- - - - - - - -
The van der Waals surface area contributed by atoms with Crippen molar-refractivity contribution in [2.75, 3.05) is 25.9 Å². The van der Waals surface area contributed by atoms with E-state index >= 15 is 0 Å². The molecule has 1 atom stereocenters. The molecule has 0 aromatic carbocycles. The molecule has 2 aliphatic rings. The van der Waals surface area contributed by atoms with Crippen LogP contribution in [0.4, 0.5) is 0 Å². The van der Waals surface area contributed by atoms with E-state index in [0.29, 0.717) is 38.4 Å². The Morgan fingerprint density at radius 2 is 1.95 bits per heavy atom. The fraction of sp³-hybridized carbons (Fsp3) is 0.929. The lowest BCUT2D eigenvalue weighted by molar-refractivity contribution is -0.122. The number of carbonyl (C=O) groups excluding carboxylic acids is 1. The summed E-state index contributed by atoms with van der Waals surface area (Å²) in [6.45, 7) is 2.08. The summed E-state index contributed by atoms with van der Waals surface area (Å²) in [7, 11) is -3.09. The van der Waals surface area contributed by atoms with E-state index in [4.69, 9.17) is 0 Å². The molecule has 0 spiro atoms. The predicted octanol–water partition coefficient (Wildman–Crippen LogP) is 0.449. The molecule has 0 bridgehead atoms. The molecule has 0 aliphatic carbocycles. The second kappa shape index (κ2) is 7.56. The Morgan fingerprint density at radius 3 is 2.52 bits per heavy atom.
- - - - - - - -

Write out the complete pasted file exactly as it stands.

The van der Waals surface area contributed by atoms with Crippen molar-refractivity contribution in [2.75, 3.05) is 25.9 Å². The van der Waals surface area contributed by atoms with E-state index >= 15 is 0 Å². The molecule has 1 atom stereocenters. The molecule has 0 aromatic carbocycles. The molecule has 2 aliphatic rings. The van der Waals surface area contributed by atoms with Crippen LogP contribution in [0.4, 0.5) is 0 Å². The van der Waals surface area contributed by atoms with E-state index in [0.29, 0.717) is 38.4 Å². The Morgan fingerprint density at radius 2 is 1.95 bits per heavy atom. The fraction of sp³-hybridized carbons (Fsp3) is 0.929. The lowest BCUT2D eigenvalue weighted by molar-refractivity contribution is -0.122. The number of carbonyl (C=O) groups excluding carboxylic acids is 1. The summed E-state index contributed by atoms with van der Waals surface area (Å²) in [6.45, 7) is 2.08. The summed E-state index contributed by atoms with van der Waals surface area (Å²) in [7, 11) is -3.09. The van der Waals surface area contributed by atoms with E-state index in [4.69, 9.17) is 0 Å². The molecule has 0 spiro atoms. The predicted octanol–water partition coefficient (Wildman–Crippen LogP) is 0.449. The molecule has 0 bridgehead atoms. The molecule has 0 aliphatic carbocycles. The second kappa shape index (κ2) is 7.56. The Morgan fingerprint density at radius 3 is 2.52 bits per heavy atom.